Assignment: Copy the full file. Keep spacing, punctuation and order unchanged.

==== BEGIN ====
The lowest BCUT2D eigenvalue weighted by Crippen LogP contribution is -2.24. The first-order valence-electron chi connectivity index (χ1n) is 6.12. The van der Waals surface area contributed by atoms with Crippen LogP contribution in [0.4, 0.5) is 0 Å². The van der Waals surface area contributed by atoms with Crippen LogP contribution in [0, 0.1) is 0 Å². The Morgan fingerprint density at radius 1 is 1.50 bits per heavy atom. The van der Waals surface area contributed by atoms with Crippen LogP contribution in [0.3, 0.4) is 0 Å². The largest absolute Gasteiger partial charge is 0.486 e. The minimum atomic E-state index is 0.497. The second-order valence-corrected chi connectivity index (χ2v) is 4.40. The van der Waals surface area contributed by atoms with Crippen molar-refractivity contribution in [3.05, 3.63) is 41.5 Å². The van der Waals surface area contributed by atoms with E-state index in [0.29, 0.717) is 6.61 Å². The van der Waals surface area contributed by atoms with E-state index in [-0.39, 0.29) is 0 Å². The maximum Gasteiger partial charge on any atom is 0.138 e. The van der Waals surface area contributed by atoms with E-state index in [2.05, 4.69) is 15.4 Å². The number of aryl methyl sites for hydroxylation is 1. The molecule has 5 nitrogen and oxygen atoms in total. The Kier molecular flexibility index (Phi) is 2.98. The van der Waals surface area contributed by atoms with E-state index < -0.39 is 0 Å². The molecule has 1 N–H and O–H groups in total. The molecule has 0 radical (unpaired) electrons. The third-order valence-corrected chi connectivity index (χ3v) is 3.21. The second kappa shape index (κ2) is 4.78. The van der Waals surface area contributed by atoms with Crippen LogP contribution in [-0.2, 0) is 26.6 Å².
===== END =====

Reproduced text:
The lowest BCUT2D eigenvalue weighted by Crippen LogP contribution is -2.24. The first-order valence-electron chi connectivity index (χ1n) is 6.12. The van der Waals surface area contributed by atoms with Crippen LogP contribution in [0.4, 0.5) is 0 Å². The van der Waals surface area contributed by atoms with Crippen LogP contribution in [0, 0.1) is 0 Å². The Morgan fingerprint density at radius 1 is 1.50 bits per heavy atom. The van der Waals surface area contributed by atoms with Crippen LogP contribution in [0.3, 0.4) is 0 Å². The largest absolute Gasteiger partial charge is 0.486 e. The minimum atomic E-state index is 0.497. The second-order valence-corrected chi connectivity index (χ2v) is 4.40. The van der Waals surface area contributed by atoms with Crippen molar-refractivity contribution in [3.05, 3.63) is 41.5 Å². The van der Waals surface area contributed by atoms with E-state index in [0.29, 0.717) is 6.61 Å². The van der Waals surface area contributed by atoms with E-state index in [-0.39, 0.29) is 0 Å². The maximum Gasteiger partial charge on any atom is 0.138 e. The van der Waals surface area contributed by atoms with E-state index in [2.05, 4.69) is 15.4 Å². The number of aryl methyl sites for hydroxylation is 1. The molecule has 5 nitrogen and oxygen atoms in total. The Kier molecular flexibility index (Phi) is 2.98. The van der Waals surface area contributed by atoms with E-state index < -0.39 is 0 Å². The molecule has 1 N–H and O–H groups in total. The molecule has 0 radical (unpaired) electrons. The third-order valence-corrected chi connectivity index (χ3v) is 3.21. The second kappa shape index (κ2) is 4.78. The van der Waals surface area contributed by atoms with Crippen LogP contribution in [-0.2, 0) is 26.6 Å².